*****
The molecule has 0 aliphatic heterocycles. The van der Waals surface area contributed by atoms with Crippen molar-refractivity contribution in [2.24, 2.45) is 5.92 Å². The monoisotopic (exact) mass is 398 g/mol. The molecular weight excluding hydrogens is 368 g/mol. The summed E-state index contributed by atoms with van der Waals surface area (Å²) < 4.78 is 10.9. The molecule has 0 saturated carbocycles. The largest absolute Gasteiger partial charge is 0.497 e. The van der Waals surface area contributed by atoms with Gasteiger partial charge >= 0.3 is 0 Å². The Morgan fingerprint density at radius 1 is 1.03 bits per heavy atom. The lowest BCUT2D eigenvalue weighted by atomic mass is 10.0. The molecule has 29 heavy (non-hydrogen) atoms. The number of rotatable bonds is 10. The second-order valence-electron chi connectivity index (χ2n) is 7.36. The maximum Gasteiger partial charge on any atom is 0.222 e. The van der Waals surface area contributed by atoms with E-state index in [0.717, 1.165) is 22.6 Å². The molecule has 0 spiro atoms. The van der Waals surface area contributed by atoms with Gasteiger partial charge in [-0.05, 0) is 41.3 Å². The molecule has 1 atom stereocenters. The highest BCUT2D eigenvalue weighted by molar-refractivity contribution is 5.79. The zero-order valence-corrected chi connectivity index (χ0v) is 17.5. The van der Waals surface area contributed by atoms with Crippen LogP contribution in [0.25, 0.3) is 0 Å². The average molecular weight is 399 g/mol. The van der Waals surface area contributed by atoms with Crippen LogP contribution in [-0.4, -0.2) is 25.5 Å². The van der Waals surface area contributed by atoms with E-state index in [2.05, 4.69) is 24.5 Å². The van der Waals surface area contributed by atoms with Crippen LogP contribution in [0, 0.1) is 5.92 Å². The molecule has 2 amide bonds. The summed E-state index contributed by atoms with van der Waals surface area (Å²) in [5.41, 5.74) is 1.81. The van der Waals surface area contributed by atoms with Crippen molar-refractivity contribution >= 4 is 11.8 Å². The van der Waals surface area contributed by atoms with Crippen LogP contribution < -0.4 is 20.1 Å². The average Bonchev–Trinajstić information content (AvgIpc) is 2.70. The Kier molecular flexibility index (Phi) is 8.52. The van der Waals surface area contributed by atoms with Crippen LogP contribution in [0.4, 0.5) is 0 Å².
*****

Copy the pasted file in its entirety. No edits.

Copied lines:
The molecule has 0 aliphatic heterocycles. The van der Waals surface area contributed by atoms with Crippen molar-refractivity contribution in [2.24, 2.45) is 5.92 Å². The monoisotopic (exact) mass is 398 g/mol. The molecular weight excluding hydrogens is 368 g/mol. The summed E-state index contributed by atoms with van der Waals surface area (Å²) < 4.78 is 10.9. The molecule has 0 saturated carbocycles. The largest absolute Gasteiger partial charge is 0.497 e. The van der Waals surface area contributed by atoms with Gasteiger partial charge >= 0.3 is 0 Å². The Morgan fingerprint density at radius 1 is 1.03 bits per heavy atom. The lowest BCUT2D eigenvalue weighted by atomic mass is 10.0. The molecule has 29 heavy (non-hydrogen) atoms. The number of rotatable bonds is 10. The second-order valence-electron chi connectivity index (χ2n) is 7.36. The maximum Gasteiger partial charge on any atom is 0.222 e. The van der Waals surface area contributed by atoms with E-state index in [0.717, 1.165) is 22.6 Å². The molecule has 0 spiro atoms. The van der Waals surface area contributed by atoms with Gasteiger partial charge in [-0.05, 0) is 41.3 Å². The molecule has 1 atom stereocenters. The highest BCUT2D eigenvalue weighted by molar-refractivity contribution is 5.79. The zero-order valence-corrected chi connectivity index (χ0v) is 17.5. The van der Waals surface area contributed by atoms with Crippen LogP contribution in [0.25, 0.3) is 0 Å². The average molecular weight is 399 g/mol. The van der Waals surface area contributed by atoms with Crippen LogP contribution in [-0.4, -0.2) is 25.5 Å². The van der Waals surface area contributed by atoms with E-state index in [2.05, 4.69) is 24.5 Å². The van der Waals surface area contributed by atoms with Crippen LogP contribution in [0, 0.1) is 5.92 Å². The molecule has 2 amide bonds. The summed E-state index contributed by atoms with van der Waals surface area (Å²) in [5.41, 5.74) is 1.81. The van der Waals surface area contributed by atoms with Crippen molar-refractivity contribution >= 4 is 11.8 Å². The van der Waals surface area contributed by atoms with Crippen LogP contribution < -0.4 is 20.1 Å². The average Bonchev–Trinajstić information content (AvgIpc) is 2.70. The Kier molecular flexibility index (Phi) is 8.52. The van der Waals surface area contributed by atoms with Crippen LogP contribution in [0.4, 0.5) is 0 Å².